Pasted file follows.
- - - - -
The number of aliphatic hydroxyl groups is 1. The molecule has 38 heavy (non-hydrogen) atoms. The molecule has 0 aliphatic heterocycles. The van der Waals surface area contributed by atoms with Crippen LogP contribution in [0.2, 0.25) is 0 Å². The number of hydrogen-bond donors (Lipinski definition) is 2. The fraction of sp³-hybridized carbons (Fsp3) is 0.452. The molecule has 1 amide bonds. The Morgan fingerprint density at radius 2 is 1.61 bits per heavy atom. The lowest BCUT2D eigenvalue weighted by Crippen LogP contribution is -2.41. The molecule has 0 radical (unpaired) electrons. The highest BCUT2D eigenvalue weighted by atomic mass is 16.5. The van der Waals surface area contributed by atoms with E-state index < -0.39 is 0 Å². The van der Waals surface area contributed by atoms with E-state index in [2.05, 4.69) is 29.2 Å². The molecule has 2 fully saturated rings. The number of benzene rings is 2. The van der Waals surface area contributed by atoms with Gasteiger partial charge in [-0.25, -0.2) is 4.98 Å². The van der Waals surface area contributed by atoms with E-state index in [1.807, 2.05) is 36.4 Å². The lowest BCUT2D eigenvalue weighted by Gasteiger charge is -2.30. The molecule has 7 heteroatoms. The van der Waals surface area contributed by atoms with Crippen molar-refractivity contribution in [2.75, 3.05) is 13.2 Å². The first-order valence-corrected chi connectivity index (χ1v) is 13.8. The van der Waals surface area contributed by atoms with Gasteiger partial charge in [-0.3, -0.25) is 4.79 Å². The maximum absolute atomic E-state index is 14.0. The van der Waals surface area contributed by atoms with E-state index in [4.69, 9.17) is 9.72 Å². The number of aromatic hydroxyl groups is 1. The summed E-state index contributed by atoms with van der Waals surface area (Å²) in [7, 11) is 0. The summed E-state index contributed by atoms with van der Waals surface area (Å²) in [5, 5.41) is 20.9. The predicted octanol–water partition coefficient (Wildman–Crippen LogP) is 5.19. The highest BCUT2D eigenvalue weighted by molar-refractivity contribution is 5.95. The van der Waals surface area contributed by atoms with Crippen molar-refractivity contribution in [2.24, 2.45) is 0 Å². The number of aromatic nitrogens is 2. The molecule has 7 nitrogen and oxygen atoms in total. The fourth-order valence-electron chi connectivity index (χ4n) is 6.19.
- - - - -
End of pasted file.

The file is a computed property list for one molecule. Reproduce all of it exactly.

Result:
The number of aliphatic hydroxyl groups is 1. The molecule has 38 heavy (non-hydrogen) atoms. The molecule has 0 aliphatic heterocycles. The van der Waals surface area contributed by atoms with Crippen LogP contribution in [0.2, 0.25) is 0 Å². The number of hydrogen-bond donors (Lipinski definition) is 2. The fraction of sp³-hybridized carbons (Fsp3) is 0.452. The molecule has 1 amide bonds. The Morgan fingerprint density at radius 2 is 1.61 bits per heavy atom. The lowest BCUT2D eigenvalue weighted by Crippen LogP contribution is -2.41. The molecule has 0 radical (unpaired) electrons. The highest BCUT2D eigenvalue weighted by atomic mass is 16.5. The van der Waals surface area contributed by atoms with E-state index < -0.39 is 0 Å². The van der Waals surface area contributed by atoms with E-state index in [2.05, 4.69) is 29.2 Å². The molecule has 2 fully saturated rings. The number of benzene rings is 2. The van der Waals surface area contributed by atoms with Gasteiger partial charge in [-0.25, -0.2) is 4.98 Å². The van der Waals surface area contributed by atoms with E-state index in [1.807, 2.05) is 36.4 Å². The lowest BCUT2D eigenvalue weighted by Gasteiger charge is -2.30. The molecule has 7 heteroatoms. The van der Waals surface area contributed by atoms with Crippen molar-refractivity contribution in [2.75, 3.05) is 13.2 Å². The first-order valence-corrected chi connectivity index (χ1v) is 13.8. The van der Waals surface area contributed by atoms with Gasteiger partial charge in [-0.3, -0.25) is 4.79 Å². The maximum absolute atomic E-state index is 14.0. The van der Waals surface area contributed by atoms with E-state index in [4.69, 9.17) is 9.72 Å². The number of aromatic hydroxyl groups is 1. The summed E-state index contributed by atoms with van der Waals surface area (Å²) in [7, 11) is 0. The summed E-state index contributed by atoms with van der Waals surface area (Å²) in [5, 5.41) is 20.9. The predicted octanol–water partition coefficient (Wildman–Crippen LogP) is 5.19. The highest BCUT2D eigenvalue weighted by molar-refractivity contribution is 5.95. The van der Waals surface area contributed by atoms with Crippen molar-refractivity contribution in [2.24, 2.45) is 0 Å². The number of aromatic nitrogens is 2. The molecule has 7 nitrogen and oxygen atoms in total. The fourth-order valence-electron chi connectivity index (χ4n) is 6.19.